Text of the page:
Baltimore is a city of neighborhoods.
And one is undoubtedly perfect for you.
By Ed Gunts
Illustrations by Alicia Corman
When people buy a home, they aren’t just investing in a single address, they’re also buying into a neighborhood, with its own qualities and characteristics.
For the best chance of success in any home search, local agents say it pays for buyers to take a hard look not only at a particular residence but the area where it’s located, as the neighborhood can affect their quality of life as much as the home itself.
“I think it depends a bit where folks are in their lives,” says Ken Maher, a realtor and vice president with Monument Sotheby’s International Realty.
For young couples, he says, the best place to look may be Rodgers Forge. But for singles, “Maybe Fells Point or Federal Hill or Hampden or Remington, with the caveat being they often move when kids join them, due to schools.”
Interest rates, which were as low as 2.5 percent during the pandemic, began rising last fall, shutting some would-be buyers out of the market. Much of 2022 seemed to be a seller’s market, with many homes getting multiple bids. Interest rates came down to around 6.75 percent in February from their high of 7.5 percent last fall and while the market has cooled some, inventory remains low and agents are preparing for a busy spring sales season.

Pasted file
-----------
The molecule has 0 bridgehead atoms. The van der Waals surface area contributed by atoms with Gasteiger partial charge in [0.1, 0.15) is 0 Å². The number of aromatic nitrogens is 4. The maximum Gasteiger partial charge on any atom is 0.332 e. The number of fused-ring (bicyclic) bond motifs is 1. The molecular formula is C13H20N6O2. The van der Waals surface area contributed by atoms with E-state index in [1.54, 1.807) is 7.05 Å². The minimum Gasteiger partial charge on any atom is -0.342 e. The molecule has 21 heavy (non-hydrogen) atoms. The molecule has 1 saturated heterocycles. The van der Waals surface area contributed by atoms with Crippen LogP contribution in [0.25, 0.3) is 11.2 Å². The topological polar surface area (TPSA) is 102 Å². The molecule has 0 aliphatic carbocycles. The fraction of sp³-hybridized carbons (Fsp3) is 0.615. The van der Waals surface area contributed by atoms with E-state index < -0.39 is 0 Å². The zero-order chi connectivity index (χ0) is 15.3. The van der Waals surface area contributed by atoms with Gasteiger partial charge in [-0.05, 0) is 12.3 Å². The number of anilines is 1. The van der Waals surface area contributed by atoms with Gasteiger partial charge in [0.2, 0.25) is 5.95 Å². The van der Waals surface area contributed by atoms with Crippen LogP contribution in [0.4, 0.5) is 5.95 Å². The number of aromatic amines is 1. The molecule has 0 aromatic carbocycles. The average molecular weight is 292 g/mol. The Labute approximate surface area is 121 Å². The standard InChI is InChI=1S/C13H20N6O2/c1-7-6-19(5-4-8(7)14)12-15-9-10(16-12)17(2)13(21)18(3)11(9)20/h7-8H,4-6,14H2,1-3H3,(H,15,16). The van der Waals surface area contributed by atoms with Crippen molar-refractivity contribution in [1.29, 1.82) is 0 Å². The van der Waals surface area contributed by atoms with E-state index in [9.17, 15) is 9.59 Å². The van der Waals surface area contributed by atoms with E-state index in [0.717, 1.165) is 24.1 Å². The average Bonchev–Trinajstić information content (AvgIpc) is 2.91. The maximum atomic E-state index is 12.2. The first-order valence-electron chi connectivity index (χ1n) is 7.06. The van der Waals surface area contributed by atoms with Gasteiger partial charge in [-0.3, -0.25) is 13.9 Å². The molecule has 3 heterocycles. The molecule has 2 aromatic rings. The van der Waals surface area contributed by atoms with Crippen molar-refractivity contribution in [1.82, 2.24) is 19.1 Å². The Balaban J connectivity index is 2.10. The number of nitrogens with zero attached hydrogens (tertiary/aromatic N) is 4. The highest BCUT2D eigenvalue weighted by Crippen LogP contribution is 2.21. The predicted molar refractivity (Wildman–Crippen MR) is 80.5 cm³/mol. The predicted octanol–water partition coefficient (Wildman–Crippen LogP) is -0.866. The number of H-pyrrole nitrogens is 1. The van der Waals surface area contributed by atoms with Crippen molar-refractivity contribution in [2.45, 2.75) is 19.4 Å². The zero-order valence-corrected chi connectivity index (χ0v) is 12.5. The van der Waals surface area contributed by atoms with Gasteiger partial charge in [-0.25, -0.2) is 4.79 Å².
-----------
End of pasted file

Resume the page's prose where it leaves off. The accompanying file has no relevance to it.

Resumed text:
For those in the market, agents say there are still good deals to be found, especially for buyers who expand their search area. “It’s about looking at other neighborhoods and being open to other neighborhoods,” says Dawson Nolley of Cummings & Co. Realtors.
To help, Baltimore asked local real estate agents to name what they thought were some of the best places in the Baltimore area to consider, in a variety of categories, including some hidden gems you may not have heard of before.
Besides Maher and Nolley, the experts who offered suggestions include Tracey Lee Clark of Compass, Dawson Nolley of Cummings & Company Realtors, Brandon Gaines of Berkshire Hathaway HomeSale Services, and Cindy Conklin of Monument Sotheby’s International Realty.
Here are some of their recommendations:
Best Place for First-Time Buyers